0
$\begingroup$

For $G$ a semisimple simply connected linear algebraic group, $R(G)$ its representation ring, there is a canonical embedding of algebras $$ R(G) \hookrightarrow \mathcal O(G)^G = \{\text{regular class functions on } G\} $$ obtained by mapping a representation to its character. Here, I understand a regular class function to mean a class function $ G \to \mathbb C$ that is regular in the sense of a morphism of varieties. It is a 'well-known fact' that if $G$ is reductive then the induced map given by complexification of the left-hand side $$ \mathbb C \otimes_{\mathbb Z} R(G) \to \mathcal O(G)^G$$ is an isomorphism.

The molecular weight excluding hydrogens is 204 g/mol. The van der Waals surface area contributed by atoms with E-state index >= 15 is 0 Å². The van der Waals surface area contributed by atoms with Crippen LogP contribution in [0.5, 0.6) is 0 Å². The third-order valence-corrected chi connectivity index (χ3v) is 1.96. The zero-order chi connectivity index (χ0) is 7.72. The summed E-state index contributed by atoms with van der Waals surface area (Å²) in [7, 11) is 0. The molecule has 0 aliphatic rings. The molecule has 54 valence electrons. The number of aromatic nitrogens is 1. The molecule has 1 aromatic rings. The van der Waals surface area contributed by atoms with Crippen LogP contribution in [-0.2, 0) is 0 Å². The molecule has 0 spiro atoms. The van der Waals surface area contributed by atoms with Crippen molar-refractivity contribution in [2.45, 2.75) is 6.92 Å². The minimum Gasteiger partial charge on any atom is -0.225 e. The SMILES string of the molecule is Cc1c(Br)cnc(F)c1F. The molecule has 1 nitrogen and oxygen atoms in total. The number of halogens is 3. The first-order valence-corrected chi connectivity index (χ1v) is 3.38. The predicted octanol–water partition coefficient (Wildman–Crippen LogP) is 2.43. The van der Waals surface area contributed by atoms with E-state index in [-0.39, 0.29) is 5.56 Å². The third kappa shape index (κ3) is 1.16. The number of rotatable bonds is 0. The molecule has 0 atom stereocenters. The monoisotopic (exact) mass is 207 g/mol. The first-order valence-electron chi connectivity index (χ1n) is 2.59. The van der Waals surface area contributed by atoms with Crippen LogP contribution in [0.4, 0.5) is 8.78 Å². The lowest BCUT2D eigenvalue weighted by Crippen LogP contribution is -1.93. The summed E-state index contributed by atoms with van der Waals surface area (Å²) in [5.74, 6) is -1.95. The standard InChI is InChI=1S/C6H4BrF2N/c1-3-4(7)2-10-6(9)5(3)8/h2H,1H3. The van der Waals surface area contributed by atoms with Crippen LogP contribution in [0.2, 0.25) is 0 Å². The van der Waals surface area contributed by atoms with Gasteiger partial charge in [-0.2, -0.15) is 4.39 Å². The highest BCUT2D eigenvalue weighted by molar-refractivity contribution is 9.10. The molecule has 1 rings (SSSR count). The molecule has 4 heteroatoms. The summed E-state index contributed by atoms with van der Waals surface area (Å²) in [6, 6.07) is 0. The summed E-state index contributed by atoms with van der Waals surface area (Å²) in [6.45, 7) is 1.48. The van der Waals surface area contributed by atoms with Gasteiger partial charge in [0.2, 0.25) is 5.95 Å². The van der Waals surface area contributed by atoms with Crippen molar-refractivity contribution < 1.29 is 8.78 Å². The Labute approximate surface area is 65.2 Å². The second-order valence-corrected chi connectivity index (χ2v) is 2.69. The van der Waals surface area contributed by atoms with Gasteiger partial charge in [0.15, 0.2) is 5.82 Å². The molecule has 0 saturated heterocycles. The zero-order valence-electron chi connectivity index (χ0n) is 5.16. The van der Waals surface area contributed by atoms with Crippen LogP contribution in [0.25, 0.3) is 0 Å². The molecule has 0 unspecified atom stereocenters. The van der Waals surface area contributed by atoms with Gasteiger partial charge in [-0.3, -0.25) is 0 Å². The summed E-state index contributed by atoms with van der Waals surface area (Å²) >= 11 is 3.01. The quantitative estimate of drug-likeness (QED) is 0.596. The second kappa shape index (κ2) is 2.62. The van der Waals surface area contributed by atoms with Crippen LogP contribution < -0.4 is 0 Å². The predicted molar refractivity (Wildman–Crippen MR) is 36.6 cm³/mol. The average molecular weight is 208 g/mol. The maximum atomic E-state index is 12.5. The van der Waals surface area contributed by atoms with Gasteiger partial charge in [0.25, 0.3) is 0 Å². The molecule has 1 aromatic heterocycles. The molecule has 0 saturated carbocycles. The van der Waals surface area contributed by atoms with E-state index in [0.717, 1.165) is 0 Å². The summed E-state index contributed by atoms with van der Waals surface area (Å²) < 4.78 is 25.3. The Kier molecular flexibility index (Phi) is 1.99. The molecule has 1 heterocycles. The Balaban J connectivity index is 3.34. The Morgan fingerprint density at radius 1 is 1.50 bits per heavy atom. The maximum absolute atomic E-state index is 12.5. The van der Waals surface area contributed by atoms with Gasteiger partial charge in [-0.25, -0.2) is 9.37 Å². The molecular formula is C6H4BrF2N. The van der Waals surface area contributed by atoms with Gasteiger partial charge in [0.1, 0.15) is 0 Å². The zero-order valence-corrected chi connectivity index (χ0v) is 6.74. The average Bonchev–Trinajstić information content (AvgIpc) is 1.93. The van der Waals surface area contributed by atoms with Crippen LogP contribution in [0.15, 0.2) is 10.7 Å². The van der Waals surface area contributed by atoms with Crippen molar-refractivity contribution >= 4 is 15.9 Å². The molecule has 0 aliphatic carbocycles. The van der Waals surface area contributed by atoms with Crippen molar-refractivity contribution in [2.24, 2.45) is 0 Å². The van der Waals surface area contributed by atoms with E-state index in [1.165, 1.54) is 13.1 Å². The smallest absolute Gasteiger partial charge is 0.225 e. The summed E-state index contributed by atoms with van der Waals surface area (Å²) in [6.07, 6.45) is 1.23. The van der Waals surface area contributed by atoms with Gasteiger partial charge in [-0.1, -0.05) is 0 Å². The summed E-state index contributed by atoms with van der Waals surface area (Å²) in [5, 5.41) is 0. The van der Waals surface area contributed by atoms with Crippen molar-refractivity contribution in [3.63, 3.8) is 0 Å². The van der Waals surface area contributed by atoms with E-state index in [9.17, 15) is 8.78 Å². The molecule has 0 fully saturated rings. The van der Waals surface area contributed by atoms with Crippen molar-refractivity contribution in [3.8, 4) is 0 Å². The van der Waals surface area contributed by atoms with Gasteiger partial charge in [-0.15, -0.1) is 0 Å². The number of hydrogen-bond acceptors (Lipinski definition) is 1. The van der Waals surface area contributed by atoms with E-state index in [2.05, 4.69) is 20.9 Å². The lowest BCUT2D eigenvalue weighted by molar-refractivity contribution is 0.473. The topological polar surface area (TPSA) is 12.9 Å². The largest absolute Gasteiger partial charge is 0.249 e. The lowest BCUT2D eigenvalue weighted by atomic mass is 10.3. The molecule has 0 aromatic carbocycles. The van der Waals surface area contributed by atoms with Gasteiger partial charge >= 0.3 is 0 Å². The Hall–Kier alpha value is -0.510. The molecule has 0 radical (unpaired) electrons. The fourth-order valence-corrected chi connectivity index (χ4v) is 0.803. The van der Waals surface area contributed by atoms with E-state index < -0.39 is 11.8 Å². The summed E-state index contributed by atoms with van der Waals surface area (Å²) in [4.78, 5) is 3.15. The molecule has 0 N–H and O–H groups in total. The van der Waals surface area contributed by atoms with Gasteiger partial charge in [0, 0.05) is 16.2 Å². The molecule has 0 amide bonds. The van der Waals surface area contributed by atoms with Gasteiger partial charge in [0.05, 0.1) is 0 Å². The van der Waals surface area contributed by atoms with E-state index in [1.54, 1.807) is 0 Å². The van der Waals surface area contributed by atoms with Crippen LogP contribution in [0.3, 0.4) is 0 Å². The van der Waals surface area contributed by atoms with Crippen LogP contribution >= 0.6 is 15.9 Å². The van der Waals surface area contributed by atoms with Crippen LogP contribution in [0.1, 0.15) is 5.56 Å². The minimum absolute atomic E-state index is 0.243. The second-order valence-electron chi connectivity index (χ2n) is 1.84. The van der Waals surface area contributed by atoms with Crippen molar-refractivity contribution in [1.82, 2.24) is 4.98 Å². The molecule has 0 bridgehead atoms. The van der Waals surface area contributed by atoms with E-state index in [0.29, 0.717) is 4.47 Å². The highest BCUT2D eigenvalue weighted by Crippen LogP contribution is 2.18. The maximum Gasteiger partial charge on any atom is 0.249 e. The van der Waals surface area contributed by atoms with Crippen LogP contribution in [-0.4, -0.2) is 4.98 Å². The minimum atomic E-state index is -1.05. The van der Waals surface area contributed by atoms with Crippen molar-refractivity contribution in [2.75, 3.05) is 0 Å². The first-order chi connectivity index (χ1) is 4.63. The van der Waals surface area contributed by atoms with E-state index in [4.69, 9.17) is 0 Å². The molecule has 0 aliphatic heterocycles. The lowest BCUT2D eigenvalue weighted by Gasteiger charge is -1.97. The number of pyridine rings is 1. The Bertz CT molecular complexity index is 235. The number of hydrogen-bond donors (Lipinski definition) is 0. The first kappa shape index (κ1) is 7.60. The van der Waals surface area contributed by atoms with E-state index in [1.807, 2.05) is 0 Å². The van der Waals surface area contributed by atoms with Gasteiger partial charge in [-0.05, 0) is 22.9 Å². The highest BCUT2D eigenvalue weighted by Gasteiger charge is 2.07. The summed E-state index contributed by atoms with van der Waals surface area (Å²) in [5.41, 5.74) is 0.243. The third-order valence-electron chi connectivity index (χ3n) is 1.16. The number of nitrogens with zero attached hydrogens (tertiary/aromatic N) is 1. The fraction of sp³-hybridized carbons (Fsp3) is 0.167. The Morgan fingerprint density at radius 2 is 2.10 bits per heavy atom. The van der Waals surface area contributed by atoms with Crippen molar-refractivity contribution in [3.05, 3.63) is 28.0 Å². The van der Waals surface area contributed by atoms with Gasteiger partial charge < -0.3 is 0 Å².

Now any algebra homomorphism $R(G) \to \mathbb C$ can be identified with evaluation of a character $z \in R(G)$ at a semisimple element $a \in G$, where here I take semisimple to mean a diagonalisable element, i.e. up to conjugation lies in (some) maximal torus $T \subset G$. Why is this bijection true?

$\endgroup$
0

1 Answer 1

0
$\begingroup$

It is because for $f$ a class function on $G$ and for $x \in G$, $f(x)=f(x_s)$, where $x=x_sx_u$ is the semisimple-unipotent (Jordan-Chevalley multiplicative) decomposition. Thus really we identify maps $R(G) \to \mathbb C$ with evaluation at any element of $G$, but we may as well take its semisimple part (since there is a nice bijection of semisimple classes with elements of $T//W$).

$\endgroup$

You must log in to answer this question.

Not the answer you're looking for? Browse other questions tagged .